I knew a married couple with children of their own who have regularly practiced the supply teacher/surgeon scam. Having scammed someone and undoubtedly scared the living c*&p out of them, they then go outside and play with their own children or take them to some after school activity. Even to me, these people are a breed apart.
A variation on the same theme is the spoofing of an email address. Imagine this, it’s 630pm and you have just got in from work; your mobile pings to alert you that you have an email. You are starving and really can’t be bothered to do anything other than eat, however, a cursory glance at the screen changes that. You see the email headline ‘Urgent - not a scam!’ and you open it up.
The email is from your brother and from his regular email address. You have already received an email from him with a picture of him standing outside of an airport with a rucksack on his back and an inane grin on his face. You replied to him telling him not to forget you when he passes back through Duty Free in 3 weeks time. That was the last time you heard from him.
You know that your brother is currently on holiday in Turkey, and it transpires that he is now in dire trouble. He has been kidnapped by a gang who are sympathetic to IS. They intend to hand him over to them in order that they can hold him hostage - unless you pay them first. They want £10,000 paid to an account (details provided) by 9pm UK time. If the money is not received he will be handed over and they will have no further control of what happens to him.
You know the email is from your brother’s personal email address.
You know he is on holiday in Turkey.
You know he got there safely from the photograph he sent you.
You know he shuns hotels and prefers to stay in local guest houses etc.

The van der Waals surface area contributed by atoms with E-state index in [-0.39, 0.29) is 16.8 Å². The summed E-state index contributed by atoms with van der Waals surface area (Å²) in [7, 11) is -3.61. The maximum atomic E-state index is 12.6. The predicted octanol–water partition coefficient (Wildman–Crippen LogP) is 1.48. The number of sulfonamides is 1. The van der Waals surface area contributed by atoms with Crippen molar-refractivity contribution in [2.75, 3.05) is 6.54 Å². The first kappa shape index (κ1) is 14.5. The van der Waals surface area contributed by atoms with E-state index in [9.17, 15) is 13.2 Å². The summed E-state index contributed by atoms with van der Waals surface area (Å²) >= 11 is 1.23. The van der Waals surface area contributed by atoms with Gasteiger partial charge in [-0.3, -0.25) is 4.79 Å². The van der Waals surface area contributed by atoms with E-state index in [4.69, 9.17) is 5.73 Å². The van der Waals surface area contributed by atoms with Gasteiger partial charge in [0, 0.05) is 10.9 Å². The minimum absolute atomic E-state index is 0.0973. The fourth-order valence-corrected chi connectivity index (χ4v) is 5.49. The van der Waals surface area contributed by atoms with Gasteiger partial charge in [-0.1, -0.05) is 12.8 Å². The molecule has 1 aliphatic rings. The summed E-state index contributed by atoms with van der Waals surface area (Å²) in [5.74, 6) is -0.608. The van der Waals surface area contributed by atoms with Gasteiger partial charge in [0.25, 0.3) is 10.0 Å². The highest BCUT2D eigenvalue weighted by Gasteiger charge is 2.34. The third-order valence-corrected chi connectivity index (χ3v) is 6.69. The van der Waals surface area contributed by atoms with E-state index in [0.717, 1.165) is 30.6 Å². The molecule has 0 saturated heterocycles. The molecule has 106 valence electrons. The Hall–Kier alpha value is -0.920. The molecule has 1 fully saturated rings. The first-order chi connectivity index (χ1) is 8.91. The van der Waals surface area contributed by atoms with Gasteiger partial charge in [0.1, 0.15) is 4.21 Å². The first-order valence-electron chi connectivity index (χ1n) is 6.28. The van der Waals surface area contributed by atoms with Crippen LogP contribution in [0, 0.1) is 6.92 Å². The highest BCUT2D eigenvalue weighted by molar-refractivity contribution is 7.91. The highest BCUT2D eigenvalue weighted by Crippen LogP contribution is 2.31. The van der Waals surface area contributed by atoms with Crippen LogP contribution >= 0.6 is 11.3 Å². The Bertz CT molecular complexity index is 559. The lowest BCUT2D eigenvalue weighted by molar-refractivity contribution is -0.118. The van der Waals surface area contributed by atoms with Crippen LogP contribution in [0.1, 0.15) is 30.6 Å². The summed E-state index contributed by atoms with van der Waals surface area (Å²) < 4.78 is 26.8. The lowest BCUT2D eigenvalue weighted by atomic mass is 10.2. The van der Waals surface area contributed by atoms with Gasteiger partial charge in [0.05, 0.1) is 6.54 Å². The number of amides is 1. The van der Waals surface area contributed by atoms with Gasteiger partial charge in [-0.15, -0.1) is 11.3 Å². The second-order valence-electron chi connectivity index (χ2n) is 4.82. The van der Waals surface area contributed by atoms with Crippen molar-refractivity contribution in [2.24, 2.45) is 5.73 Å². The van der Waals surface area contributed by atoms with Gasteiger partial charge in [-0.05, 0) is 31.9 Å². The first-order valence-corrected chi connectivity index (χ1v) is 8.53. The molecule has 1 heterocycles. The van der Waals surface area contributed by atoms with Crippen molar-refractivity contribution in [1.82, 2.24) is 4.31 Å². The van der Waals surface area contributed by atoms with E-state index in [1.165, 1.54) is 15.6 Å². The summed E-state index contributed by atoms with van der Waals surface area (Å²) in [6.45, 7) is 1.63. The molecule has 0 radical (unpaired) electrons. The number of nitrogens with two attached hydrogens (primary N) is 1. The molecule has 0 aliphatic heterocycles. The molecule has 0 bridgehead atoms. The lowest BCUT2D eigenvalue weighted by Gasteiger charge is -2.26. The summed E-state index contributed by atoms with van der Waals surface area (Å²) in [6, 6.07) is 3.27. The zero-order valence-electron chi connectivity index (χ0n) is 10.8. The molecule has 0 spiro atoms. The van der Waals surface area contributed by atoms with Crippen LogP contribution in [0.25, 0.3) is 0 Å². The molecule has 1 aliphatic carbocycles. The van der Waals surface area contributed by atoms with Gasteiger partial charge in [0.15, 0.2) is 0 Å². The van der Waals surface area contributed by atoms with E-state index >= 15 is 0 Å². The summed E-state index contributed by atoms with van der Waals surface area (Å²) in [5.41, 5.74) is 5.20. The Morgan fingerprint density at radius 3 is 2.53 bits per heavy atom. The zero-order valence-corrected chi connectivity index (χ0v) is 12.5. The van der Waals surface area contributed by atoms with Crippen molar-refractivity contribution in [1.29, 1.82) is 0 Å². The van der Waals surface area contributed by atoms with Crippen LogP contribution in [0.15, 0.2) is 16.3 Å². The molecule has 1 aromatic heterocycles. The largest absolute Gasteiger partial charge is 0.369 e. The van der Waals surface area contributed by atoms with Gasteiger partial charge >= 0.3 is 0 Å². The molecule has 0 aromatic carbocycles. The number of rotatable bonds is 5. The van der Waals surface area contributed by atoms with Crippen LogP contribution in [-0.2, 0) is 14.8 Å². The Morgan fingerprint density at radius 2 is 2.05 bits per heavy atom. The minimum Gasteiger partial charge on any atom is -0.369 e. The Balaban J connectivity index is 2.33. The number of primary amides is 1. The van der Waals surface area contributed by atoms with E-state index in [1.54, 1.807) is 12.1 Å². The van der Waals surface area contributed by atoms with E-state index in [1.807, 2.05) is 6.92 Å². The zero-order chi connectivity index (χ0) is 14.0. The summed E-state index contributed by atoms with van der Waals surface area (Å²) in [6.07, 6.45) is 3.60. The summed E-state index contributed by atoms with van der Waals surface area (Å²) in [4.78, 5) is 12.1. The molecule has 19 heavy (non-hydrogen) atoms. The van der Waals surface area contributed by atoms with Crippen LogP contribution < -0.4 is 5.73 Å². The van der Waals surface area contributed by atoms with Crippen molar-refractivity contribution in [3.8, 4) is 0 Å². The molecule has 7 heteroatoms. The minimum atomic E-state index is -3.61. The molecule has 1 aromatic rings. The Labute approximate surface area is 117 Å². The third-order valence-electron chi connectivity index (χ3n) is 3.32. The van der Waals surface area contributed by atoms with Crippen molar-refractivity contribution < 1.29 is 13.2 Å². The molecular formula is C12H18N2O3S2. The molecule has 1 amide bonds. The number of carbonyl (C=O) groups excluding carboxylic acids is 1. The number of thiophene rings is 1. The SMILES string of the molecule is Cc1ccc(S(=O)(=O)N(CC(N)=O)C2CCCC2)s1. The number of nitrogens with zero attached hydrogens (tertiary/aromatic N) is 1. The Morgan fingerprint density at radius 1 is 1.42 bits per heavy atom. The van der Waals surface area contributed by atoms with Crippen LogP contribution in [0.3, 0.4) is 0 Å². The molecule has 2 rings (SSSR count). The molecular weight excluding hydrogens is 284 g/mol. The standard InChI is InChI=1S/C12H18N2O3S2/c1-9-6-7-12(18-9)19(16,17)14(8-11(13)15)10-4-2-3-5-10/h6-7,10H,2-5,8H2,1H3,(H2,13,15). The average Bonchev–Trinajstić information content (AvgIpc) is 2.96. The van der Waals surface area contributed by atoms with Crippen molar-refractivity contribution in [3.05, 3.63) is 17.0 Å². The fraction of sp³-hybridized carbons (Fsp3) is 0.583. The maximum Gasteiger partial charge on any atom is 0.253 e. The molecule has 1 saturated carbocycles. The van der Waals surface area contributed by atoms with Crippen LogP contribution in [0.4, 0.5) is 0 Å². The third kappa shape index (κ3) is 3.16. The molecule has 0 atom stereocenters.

You know that Turkey borders Syria.
You know he has a short temper and is likely to upset his captors sooner than later.
You know you have enough funds to pay the £10,000
You know you would never forgive yourself if it all went horribly wrong because you hadn’t paid.
You then get a text from his mobile phone ‘I’m in deep shit. Read your emails urgently. I promise to pay back every penny but PLEASE help. If you don’t pay I’m going to die’ You try his mobile phone but there is no reply. You transfer the £10,000.
Spoofing the telephone number and email address is simple using proprietary software. They simply select the number/email address they want to appear and your device and they are in business - and you are about to be out of pocket. Clearly there has to be a starting point for these scams, i.e. how do they know who is going on holiday? to where? and when? I’m sure you will not be surprised to hear that social media sites are a target-rich environment. There are groups of researchers who do nothing more than harvest ‘useful’ information (useful to fraudsters that is) and sell it on. You can actually legitimately buy lists of holidaymakers from market research companies and information resellers! As long as people need to evidence their lifestyle on social media, there will be no shortage of mugs (sorry-victims) waiting to be scammed.